Nigerians affected by two major oil spills in the country in 2008 have rejected an offer by the Royal Dutch Shell for a compensation of up to $51m.
On Friday, the lawyer representing the claimants rejected the Shell offer.
“Shell have consistently sought to underestimate the damage whilst paying only lip service to an apology. These spills, which are some of the largest oil spills in history, have devastated a community of many thousands of people and ravaged the environment,” Martyn Day said in a statement.
“The offer of 30 million pounds [$51m] has been offered before and has been flatly refused by our clients who found it insulting and derisory, nothing has changed this view.”
Around 11,000 residents of the Bodo community in the Niger Delta represented by law firm Leigh Day appealed in 2011 to a London court for compensation for the spilling of 500,000 barrels of oil, according to Shell.
In a preliminary hearing ahead of a trial which will take place in May 2015, the London high court ruled that Shell’s Nigerian subsidiary could be liable if it were proven that it did not take reasonable steps to protect and maintain the pipeline from thefts which have plagued the key African oil producer.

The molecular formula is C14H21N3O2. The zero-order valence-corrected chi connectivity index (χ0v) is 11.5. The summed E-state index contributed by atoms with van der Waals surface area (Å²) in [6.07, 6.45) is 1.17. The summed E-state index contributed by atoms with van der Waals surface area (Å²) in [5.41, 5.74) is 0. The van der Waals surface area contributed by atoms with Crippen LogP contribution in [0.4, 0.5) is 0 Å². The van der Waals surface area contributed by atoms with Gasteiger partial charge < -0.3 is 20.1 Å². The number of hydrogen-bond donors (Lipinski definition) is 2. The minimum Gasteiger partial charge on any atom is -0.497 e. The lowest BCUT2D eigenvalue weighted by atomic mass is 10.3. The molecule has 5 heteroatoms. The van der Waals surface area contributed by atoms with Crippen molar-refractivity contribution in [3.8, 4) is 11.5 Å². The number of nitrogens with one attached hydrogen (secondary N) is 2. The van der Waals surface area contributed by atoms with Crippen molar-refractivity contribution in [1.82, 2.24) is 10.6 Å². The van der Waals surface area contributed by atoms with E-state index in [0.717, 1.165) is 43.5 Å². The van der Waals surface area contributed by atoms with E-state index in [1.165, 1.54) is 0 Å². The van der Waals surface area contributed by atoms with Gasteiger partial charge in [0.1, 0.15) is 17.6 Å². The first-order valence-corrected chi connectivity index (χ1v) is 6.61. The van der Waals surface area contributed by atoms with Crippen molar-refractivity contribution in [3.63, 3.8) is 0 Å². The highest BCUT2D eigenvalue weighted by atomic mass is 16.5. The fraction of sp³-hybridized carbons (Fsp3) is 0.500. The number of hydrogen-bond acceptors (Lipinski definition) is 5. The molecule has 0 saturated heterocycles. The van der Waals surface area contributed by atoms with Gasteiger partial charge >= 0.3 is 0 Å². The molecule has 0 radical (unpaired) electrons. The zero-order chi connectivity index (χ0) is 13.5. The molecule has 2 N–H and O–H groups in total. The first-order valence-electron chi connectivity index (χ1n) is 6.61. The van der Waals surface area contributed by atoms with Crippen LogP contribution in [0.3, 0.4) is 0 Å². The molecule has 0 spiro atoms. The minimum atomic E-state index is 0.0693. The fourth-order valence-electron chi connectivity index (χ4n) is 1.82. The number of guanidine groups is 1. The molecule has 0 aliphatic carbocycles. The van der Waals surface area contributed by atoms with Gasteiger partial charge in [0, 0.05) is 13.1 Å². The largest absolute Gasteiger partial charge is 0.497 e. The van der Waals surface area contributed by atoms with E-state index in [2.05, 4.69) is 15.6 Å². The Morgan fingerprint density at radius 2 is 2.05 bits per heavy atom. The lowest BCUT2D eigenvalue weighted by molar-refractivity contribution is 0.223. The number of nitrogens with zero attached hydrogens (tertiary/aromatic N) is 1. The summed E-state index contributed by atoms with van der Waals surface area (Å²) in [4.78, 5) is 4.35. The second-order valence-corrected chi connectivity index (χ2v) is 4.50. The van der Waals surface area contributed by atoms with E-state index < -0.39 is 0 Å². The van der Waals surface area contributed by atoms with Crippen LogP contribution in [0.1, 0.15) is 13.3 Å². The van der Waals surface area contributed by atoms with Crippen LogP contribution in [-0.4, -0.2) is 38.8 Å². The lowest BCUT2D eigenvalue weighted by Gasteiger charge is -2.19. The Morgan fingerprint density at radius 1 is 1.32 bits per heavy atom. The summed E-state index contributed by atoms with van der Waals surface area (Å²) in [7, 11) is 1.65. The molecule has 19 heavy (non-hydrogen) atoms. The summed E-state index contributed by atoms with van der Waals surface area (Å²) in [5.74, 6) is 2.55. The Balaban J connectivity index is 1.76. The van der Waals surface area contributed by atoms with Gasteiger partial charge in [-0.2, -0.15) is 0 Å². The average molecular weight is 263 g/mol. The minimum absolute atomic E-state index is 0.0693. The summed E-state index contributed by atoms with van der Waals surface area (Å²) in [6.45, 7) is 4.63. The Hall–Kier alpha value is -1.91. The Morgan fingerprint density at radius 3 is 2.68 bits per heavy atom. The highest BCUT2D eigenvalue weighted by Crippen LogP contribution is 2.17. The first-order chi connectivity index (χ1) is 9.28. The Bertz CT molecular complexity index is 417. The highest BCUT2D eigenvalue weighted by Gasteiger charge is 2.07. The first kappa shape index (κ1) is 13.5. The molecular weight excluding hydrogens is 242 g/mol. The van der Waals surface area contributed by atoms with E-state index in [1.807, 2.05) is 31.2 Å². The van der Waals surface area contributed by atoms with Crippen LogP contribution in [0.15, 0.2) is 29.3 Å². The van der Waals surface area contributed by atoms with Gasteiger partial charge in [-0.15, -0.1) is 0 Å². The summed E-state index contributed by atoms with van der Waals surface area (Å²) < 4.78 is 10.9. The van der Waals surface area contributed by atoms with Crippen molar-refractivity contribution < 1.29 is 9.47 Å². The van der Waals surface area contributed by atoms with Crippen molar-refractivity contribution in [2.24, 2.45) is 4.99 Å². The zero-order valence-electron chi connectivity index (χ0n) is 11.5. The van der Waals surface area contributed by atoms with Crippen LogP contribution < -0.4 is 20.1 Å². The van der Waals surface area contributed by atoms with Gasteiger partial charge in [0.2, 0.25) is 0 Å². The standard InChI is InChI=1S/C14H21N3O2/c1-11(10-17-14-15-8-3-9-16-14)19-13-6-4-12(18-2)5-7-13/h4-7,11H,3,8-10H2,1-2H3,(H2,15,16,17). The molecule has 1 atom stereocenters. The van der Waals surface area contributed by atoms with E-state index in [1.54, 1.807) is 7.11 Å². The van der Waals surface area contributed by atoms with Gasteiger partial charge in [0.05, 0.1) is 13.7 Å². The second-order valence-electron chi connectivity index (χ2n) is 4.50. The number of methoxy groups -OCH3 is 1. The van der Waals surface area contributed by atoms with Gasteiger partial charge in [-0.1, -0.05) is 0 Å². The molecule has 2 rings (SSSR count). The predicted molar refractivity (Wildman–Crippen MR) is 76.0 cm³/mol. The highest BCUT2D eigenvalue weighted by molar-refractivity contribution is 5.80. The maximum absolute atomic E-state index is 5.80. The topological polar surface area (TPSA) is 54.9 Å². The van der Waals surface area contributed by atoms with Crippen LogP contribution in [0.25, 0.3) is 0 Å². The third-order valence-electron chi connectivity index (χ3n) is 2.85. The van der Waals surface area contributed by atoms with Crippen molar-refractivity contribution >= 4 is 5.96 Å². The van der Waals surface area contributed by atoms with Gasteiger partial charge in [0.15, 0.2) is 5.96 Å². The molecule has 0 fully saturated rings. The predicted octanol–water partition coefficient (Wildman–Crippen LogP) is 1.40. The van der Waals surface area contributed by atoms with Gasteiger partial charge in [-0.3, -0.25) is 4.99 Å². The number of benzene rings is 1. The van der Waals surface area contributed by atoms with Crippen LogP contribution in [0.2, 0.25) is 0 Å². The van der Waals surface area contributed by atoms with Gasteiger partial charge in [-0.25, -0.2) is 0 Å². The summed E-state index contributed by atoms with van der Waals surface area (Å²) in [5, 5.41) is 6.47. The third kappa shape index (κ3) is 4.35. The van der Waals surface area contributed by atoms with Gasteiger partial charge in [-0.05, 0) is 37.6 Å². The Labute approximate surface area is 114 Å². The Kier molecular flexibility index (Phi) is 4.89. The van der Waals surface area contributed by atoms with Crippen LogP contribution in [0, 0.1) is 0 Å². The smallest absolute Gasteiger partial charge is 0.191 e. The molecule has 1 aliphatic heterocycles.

“Short of a policing or military or paramilitary defence of the pipeline, it is my judgement that the protection requirement involves a general shielding and caring obligation,” the judge said in a ruling.
Leigh Day argued that under the Nigerian Oil Pipelines Act anyone who suffered from an oil spill can claim compensation if they can show a company was guilty of neglect in failing to “protect, maintain or repair” its pipeline.
Shell urged the claimants to reach a settlement before the May trial that is expected to last three months.
“From the outset, we’ve accepted responsibility for the two deeply regrettable operational spills in Bodo,” Mutiu Sunmonu, Managing Director of the Shell Petroleum Development Company of Nigeria Ltd (SPDC), said in a statement.
“We hope the community will now direct their UK legal representatives to stop wasting even more time pursuing enormously exaggerated claims and consider sensible and fair compensation offers,” Sunmonu said.
Thousands of oil spills have occurred in Nigeria since the 1970s as a result of oil theft, many of which have yet to be cleaned up.